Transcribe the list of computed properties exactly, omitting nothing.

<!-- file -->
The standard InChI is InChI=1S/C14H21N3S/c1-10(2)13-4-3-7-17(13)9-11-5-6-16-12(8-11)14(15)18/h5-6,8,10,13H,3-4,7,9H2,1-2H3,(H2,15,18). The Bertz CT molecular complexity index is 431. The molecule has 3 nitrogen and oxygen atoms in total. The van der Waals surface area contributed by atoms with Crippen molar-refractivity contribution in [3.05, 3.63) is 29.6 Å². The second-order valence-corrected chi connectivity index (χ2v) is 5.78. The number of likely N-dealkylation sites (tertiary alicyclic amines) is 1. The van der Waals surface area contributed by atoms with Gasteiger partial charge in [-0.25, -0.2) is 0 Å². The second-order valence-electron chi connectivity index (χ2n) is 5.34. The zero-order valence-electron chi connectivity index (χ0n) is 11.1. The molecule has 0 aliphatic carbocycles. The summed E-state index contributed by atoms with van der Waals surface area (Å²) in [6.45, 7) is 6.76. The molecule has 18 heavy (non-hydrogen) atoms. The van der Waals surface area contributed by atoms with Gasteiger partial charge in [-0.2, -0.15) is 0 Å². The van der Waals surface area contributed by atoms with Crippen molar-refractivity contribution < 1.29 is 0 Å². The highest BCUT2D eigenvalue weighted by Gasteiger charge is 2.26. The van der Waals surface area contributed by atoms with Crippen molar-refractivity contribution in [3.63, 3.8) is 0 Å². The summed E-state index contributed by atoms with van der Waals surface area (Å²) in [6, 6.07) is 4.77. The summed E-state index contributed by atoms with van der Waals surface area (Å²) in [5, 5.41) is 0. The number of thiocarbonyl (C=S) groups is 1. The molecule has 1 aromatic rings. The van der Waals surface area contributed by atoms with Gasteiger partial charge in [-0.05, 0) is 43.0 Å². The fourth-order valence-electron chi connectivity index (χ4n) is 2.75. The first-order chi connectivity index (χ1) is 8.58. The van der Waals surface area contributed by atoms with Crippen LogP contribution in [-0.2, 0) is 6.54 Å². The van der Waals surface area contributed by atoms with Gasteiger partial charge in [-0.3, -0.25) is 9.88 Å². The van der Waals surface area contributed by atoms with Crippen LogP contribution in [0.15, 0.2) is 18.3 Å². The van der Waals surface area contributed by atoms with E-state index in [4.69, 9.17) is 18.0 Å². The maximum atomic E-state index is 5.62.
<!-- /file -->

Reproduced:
The standard InChI is InChI=1S/C14H21N3S/c1-10(2)13-4-3-7-17(13)9-11-5-6-16-12(8-11)14(15)18/h5-6,8,10,13H,3-4,7,9H2,1-2H3,(H2,15,18). The Bertz CT molecular complexity index is 431. The molecule has 3 nitrogen and oxygen atoms in total. The van der Waals surface area contributed by atoms with Crippen molar-refractivity contribution in [3.05, 3.63) is 29.6 Å². The second-order valence-corrected chi connectivity index (χ2v) is 5.78. The number of likely N-dealkylation sites (tertiary alicyclic amines) is 1. The van der Waals surface area contributed by atoms with Gasteiger partial charge in [-0.25, -0.2) is 0 Å². The second-order valence-electron chi connectivity index (χ2n) is 5.34. The zero-order valence-electron chi connectivity index (χ0n) is 11.1. The molecule has 0 aliphatic carbocycles. The summed E-state index contributed by atoms with van der Waals surface area (Å²) in [6.45, 7) is 6.76. The molecule has 18 heavy (non-hydrogen) atoms. The van der Waals surface area contributed by atoms with Gasteiger partial charge in [-0.2, -0.15) is 0 Å². The van der Waals surface area contributed by atoms with Crippen molar-refractivity contribution < 1.29 is 0 Å². The highest BCUT2D eigenvalue weighted by Gasteiger charge is 2.26. The van der Waals surface area contributed by atoms with Crippen molar-refractivity contribution in [3.63, 3.8) is 0 Å². The summed E-state index contributed by atoms with van der Waals surface area (Å²) in [6, 6.07) is 4.77. The summed E-state index contributed by atoms with van der Waals surface area (Å²) in [5, 5.41) is 0. The number of thiocarbonyl (C=S) groups is 1. The molecule has 1 aromatic rings. The van der Waals surface area contributed by atoms with Gasteiger partial charge in [-0.05, 0) is 43.0 Å². The fourth-order valence-electron chi connectivity index (χ4n) is 2.75. The first-order chi connectivity index (χ1) is 8.58. The van der Waals surface area contributed by atoms with Crippen LogP contribution in [-0.2, 0) is 6.54 Å². The van der Waals surface area contributed by atoms with Gasteiger partial charge in [-0.3, -0.25) is 9.88 Å². The van der Waals surface area contributed by atoms with Crippen LogP contribution in [0.15, 0.2) is 18.3 Å². The van der Waals surface area contributed by atoms with E-state index in [4.69, 9.17) is 18.0 Å². The maximum atomic E-state index is 5.62.